by John K. Etter.
Swindles involving money switching have probably been around since the beginning of money. You will remember, for example, in the movie, The Sting, the “pigeon drop” swindle in the opening scenes sets up the whole plot when the two third-rate hustlers do the switch on a courier carrying significant gambling proceeds.
In today’s electronic world, the money switch has gone digital and anyone who uses e-mail, even attorneys, are potential targets. The e-mail money switch scams are becoming more sophisticated over time.
The typical scam targeting lawyers begins with an email from someone who claims to be seeking legal services. These often read like a valid inquiry: “I am inquiring about the availability of your firm in the litigation of a default loan agreement” or “I need a contract agreement enforced.” Recent scams that Rodney & Etter and other law firms have received include:
- Unsolicited email requests for legal assistance in collecting money or judgments, frequently from people in other countries, sometimes apparently from actual professionals whose identities have been stolen;
- Real estate transactions for overseas clients, which may involve alleged stolen identities and innocent third party realtors;
- Bogus checks that appear to be issued by law firms and attempts to charge fees for processing the checks;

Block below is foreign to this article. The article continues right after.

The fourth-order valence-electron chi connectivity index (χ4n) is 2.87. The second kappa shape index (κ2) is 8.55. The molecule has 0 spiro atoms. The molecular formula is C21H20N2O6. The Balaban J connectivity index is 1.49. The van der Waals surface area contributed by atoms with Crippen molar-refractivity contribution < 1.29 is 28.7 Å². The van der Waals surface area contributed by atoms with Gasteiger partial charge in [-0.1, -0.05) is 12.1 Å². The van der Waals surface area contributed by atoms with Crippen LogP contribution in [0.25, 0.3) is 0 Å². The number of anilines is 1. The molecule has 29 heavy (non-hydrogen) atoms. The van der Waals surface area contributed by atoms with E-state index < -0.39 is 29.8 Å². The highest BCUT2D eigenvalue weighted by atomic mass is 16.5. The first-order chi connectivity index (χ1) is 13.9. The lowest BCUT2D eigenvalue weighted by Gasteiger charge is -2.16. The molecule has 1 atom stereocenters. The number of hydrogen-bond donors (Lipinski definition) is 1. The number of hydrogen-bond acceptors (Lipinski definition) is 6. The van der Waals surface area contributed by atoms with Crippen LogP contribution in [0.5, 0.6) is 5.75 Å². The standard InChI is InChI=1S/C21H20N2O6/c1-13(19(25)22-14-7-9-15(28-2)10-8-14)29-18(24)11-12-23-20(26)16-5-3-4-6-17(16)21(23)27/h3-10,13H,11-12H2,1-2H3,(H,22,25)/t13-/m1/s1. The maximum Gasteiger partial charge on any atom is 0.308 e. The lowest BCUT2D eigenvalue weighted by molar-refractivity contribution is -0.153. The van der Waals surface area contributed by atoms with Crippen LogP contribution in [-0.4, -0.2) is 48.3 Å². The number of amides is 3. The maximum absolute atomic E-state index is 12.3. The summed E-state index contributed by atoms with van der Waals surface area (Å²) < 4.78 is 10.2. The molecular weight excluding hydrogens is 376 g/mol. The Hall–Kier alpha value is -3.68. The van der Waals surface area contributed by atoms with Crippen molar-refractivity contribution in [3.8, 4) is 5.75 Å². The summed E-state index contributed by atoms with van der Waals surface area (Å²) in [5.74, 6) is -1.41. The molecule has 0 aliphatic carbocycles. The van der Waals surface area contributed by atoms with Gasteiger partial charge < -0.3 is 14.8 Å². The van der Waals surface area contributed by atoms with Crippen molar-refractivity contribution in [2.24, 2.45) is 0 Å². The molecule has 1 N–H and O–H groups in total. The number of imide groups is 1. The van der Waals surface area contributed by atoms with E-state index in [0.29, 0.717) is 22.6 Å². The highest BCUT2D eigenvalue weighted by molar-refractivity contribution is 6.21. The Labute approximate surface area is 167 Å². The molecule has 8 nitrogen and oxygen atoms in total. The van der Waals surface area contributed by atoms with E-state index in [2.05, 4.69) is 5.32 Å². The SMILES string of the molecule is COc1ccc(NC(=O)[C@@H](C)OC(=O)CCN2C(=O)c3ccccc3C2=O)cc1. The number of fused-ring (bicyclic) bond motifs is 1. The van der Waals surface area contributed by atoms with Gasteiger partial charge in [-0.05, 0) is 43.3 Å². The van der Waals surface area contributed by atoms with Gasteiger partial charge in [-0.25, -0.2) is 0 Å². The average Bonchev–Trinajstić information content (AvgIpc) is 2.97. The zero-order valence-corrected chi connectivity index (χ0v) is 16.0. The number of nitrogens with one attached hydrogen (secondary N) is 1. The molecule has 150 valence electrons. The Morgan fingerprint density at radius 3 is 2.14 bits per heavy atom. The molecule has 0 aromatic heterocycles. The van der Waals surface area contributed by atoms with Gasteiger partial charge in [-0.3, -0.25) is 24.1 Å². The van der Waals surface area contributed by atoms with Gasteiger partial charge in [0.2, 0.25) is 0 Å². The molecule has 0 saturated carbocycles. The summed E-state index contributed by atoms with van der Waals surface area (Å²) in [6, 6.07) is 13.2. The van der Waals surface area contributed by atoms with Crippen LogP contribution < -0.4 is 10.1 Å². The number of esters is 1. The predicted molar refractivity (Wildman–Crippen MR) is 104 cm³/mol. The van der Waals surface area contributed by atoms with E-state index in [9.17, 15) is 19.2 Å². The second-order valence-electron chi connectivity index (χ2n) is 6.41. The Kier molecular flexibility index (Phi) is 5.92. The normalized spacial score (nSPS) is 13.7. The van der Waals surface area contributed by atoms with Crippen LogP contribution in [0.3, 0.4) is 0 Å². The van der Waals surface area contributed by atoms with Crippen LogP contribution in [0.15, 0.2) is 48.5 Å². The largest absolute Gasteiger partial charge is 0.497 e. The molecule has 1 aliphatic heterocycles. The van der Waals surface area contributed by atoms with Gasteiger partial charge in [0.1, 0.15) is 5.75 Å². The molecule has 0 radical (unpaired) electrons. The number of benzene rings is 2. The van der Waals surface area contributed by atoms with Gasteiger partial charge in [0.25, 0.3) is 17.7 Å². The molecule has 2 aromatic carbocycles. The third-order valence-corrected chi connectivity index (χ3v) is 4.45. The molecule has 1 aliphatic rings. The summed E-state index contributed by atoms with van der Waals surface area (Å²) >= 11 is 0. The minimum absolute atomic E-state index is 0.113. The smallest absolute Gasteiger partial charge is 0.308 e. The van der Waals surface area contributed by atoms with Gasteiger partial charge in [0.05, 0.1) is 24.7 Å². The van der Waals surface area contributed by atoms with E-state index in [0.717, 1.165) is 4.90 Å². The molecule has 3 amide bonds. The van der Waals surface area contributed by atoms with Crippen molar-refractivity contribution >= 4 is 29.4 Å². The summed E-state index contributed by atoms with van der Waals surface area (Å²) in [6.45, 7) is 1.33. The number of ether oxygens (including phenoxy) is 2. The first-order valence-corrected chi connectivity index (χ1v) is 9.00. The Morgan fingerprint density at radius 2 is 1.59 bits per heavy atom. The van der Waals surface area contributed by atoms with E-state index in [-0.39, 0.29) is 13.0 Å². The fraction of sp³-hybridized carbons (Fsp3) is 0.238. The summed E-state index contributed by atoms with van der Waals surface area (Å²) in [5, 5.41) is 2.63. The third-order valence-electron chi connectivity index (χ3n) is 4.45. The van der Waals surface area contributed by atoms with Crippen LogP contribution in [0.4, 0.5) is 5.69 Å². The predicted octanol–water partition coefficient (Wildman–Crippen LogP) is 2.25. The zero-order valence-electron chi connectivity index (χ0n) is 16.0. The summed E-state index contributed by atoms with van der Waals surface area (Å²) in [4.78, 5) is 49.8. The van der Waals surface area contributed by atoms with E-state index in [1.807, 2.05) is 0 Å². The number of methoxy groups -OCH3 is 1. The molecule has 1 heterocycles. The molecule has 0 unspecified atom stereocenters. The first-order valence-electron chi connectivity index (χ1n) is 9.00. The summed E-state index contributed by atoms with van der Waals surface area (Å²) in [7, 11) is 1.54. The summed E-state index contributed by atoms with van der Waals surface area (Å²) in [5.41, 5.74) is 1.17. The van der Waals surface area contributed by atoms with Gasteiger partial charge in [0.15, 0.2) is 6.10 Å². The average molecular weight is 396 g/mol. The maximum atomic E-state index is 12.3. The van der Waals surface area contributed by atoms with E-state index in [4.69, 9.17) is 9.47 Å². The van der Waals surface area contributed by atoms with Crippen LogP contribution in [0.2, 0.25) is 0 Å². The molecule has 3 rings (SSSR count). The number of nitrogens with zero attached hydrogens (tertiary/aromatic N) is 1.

- Checks sent to law firms that appear to be payments for representing inmates;
- Impersonating lawyers or law firms to collect debts;
- Unsolicited requests from overseas clients for assistance in collecting alimony or child support
In many of these scams, the law firm that “bites” is sent a bogus foreign check and asked to immediately issue a law firm check for part of the amount, with the law firm retaining the rest as the law firm’s fee. When the foreign check does not clear, the law firm losses the funds it mailed to the scammer, and may end up facing civil or criminal check fraud or wire transfer liability.
While it seems obvious that one should not respond to these types of requests, law firms and individual practice attorneys fall victim to scams such as these on a regular basis. As a lawyer, you should always vet new clients through an established, systematic process to make sure the client and their issues are genuine. No attorney should ever issue a check from a trust account until the underlying funds have cleared your bank. That way, even if a scammer gets through your screening processes, you will not find yourself left holding the empty bag.
If you are targeted or are the victim of one of these scams, contact the Internet Crime Complaint Center (www.ic3.gov) and local or federal law enforcement. The Secret Service investigates bank fraud cases.
Tags: check fraud, email scams, John Etter, liability, Rodney & Etter